When I am about to set off on an adventure, as many are about to do this summer, I prepare both my luggage and my expectations. Along with reading guidebooks, I like to search through images of the destination, from both the past and present, in anticipation of the sights my eyes will see. The images tell not only something about the history and landscape of the city, but they also indicate what attracts other visitors, and perhaps gives ideas for what to seek out in my limited time visiting. Fortunately, the Prints and Photographs Division is a ripe source for visual vacation research.
Recently, I traveled to the colorful City of the Seven Hills: Lisbon, Portugal. There are many things that initially attracted me to visit the city, including the famed intricate and colorful tiles, medieval architecture, and alluring alleyways. As I began to search the online catalog, the images I found both amplified my excitement and gave me ideas of how to sculpt my walking routes.
The photo to the right taken by Toni Frissell brought me straight into the adventure; I could picture myself in Ms. Gertrude LeGendre’s shoes, photographing the boats myself.
From the above photographs, I knew that the Commerce Square (Praça do Comércio) would be an important historical destination. However, when I arrived, I had not anticipated the magnificent size of the space.
The Frissell photo below sparked my imagination about distinct neighborhoods that had their own character within the city, and Alfama was a must-see for my bohemian curiosity. In looking back at my own photographs- I noticed the ironwork of the street lamps is still the same!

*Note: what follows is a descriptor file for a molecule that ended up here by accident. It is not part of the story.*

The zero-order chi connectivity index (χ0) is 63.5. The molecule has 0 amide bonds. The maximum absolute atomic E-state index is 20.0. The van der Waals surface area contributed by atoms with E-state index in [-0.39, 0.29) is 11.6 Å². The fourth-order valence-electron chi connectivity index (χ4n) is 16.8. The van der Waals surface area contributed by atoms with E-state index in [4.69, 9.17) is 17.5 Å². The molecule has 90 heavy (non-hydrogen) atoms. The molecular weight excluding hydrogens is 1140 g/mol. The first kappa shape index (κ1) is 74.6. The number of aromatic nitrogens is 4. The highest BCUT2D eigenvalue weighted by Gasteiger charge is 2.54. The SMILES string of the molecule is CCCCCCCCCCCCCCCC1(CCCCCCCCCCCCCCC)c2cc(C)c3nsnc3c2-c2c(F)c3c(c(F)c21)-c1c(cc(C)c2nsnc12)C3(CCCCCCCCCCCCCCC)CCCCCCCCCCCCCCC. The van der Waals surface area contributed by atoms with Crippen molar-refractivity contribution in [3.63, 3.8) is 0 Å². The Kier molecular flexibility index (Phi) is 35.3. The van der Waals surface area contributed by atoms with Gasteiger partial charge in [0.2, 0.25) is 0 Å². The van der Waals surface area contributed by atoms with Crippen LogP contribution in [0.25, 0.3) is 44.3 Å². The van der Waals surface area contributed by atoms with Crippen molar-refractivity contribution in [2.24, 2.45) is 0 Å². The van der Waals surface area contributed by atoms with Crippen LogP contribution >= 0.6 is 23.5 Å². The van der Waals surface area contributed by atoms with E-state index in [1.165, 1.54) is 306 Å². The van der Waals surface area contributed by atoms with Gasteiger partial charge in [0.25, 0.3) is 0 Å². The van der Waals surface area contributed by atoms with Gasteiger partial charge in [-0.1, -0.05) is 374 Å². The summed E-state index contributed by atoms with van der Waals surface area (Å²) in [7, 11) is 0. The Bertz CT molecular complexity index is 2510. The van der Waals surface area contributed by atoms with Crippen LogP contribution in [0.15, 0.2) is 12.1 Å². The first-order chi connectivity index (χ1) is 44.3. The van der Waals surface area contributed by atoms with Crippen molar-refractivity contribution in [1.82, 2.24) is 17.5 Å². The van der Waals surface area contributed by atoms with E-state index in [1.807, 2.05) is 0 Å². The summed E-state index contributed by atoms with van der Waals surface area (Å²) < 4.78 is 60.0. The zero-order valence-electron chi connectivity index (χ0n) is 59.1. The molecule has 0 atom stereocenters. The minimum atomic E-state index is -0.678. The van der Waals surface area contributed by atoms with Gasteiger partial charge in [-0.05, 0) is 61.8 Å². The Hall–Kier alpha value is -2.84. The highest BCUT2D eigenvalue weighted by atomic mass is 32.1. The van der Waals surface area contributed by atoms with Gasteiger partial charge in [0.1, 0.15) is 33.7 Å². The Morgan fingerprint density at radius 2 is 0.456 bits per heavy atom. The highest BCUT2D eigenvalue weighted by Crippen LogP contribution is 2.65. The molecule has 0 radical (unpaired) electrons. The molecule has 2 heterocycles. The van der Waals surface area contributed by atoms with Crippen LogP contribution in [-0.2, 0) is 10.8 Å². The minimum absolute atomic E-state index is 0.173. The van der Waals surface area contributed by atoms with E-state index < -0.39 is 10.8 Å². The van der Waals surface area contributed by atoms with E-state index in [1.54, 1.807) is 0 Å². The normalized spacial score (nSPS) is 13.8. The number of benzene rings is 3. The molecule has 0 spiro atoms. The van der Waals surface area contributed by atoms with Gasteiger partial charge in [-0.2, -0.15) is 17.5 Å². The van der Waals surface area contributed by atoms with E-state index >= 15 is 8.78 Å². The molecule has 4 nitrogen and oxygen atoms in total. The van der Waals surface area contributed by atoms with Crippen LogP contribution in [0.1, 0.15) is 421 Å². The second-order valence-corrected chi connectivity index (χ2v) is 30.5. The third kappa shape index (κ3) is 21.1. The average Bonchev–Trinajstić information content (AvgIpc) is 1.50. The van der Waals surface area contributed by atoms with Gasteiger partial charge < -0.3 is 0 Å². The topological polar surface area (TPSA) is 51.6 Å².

The image below warned me that fish would be bought, eaten, smelled, and prized in this harbor city along the Tagus River. The hustle and bustle of the fish market was just as fascinating as I had anticipated, too.
Another of my favorite things to do before a trip and after, is to compare historical images to my own. I will plan ahead and seek out viewpoints to take my photos from, and upon my return, I can pore over the images side by side, noticing what remains the same, and what has changed. Lisbon of today, I must say, still appears very much the same as it did in 1919.
- Are you ready for your next big adventure? Search our Prints and Photographs Online Catalog for images of your own destinations.
- Take a look at a digitized sampling of images found in the Foreign Geographic browsing files in the Prints and Photographs Reading Room.
- Ignite your wanderlust by exploring our collection of colorful Photochroms!
Interesting piece on Lisband, but you might want to do a piece on Gertrude Legendre herself.